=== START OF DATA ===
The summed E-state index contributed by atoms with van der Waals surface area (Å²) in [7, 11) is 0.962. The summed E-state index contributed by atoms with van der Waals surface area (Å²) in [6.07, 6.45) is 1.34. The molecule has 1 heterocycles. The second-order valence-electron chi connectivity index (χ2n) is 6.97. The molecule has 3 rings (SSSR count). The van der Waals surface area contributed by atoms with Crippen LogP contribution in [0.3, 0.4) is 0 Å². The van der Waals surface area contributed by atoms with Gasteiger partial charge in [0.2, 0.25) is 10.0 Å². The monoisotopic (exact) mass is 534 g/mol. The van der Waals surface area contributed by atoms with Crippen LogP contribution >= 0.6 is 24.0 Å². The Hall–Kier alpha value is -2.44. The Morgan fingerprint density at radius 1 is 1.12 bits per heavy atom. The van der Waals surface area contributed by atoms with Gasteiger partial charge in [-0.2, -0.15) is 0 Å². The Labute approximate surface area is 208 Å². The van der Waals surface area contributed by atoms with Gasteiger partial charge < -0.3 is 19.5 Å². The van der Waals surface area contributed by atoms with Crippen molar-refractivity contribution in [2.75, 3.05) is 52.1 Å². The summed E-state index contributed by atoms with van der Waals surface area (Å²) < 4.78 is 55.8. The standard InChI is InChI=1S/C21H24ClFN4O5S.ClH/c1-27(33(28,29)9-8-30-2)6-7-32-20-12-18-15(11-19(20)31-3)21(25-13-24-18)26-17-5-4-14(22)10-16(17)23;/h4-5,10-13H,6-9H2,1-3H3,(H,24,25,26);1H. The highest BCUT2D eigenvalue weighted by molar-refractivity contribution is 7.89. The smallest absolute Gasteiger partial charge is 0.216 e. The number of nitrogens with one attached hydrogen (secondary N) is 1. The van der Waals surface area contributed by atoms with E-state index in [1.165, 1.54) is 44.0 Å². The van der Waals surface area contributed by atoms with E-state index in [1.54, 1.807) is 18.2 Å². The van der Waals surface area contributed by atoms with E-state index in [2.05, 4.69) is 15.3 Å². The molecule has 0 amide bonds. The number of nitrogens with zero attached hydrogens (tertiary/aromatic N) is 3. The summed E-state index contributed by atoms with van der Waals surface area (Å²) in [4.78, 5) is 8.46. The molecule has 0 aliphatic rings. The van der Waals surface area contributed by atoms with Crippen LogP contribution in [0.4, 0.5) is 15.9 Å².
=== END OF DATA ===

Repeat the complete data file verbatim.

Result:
The summed E-state index contributed by atoms with van der Waals surface area (Å²) in [7, 11) is 0.962. The summed E-state index contributed by atoms with van der Waals surface area (Å²) in [6.07, 6.45) is 1.34. The molecule has 1 heterocycles. The second-order valence-electron chi connectivity index (χ2n) is 6.97. The molecule has 3 rings (SSSR count). The van der Waals surface area contributed by atoms with Crippen LogP contribution in [0.3, 0.4) is 0 Å². The van der Waals surface area contributed by atoms with Gasteiger partial charge in [0.2, 0.25) is 10.0 Å². The monoisotopic (exact) mass is 534 g/mol. The van der Waals surface area contributed by atoms with Crippen LogP contribution >= 0.6 is 24.0 Å². The Hall–Kier alpha value is -2.44. The Morgan fingerprint density at radius 1 is 1.12 bits per heavy atom. The van der Waals surface area contributed by atoms with Gasteiger partial charge in [-0.2, -0.15) is 0 Å². The Labute approximate surface area is 208 Å². The van der Waals surface area contributed by atoms with Gasteiger partial charge < -0.3 is 19.5 Å². The van der Waals surface area contributed by atoms with Crippen molar-refractivity contribution in [2.75, 3.05) is 52.1 Å². The summed E-state index contributed by atoms with van der Waals surface area (Å²) < 4.78 is 55.8. The standard InChI is InChI=1S/C21H24ClFN4O5S.ClH/c1-27(33(28,29)9-8-30-2)6-7-32-20-12-18-15(11-19(20)31-3)21(25-13-24-18)26-17-5-4-14(22)10-16(17)23;/h4-5,10-13H,6-9H2,1-3H3,(H,24,25,26);1H. The highest BCUT2D eigenvalue weighted by molar-refractivity contribution is 7.89. The smallest absolute Gasteiger partial charge is 0.216 e. The number of nitrogens with one attached hydrogen (secondary N) is 1. The van der Waals surface area contributed by atoms with E-state index in [1.165, 1.54) is 44.0 Å². The van der Waals surface area contributed by atoms with E-state index in [1.54, 1.807) is 18.2 Å². The van der Waals surface area contributed by atoms with E-state index in [2.05, 4.69) is 15.3 Å². The molecule has 0 amide bonds. The number of nitrogens with zero attached hydrogens (tertiary/aromatic N) is 3. The summed E-state index contributed by atoms with van der Waals surface area (Å²) in [4.78, 5) is 8.46. The molecule has 0 aliphatic rings. The van der Waals surface area contributed by atoms with Crippen LogP contribution in [0.4, 0.5) is 15.9 Å².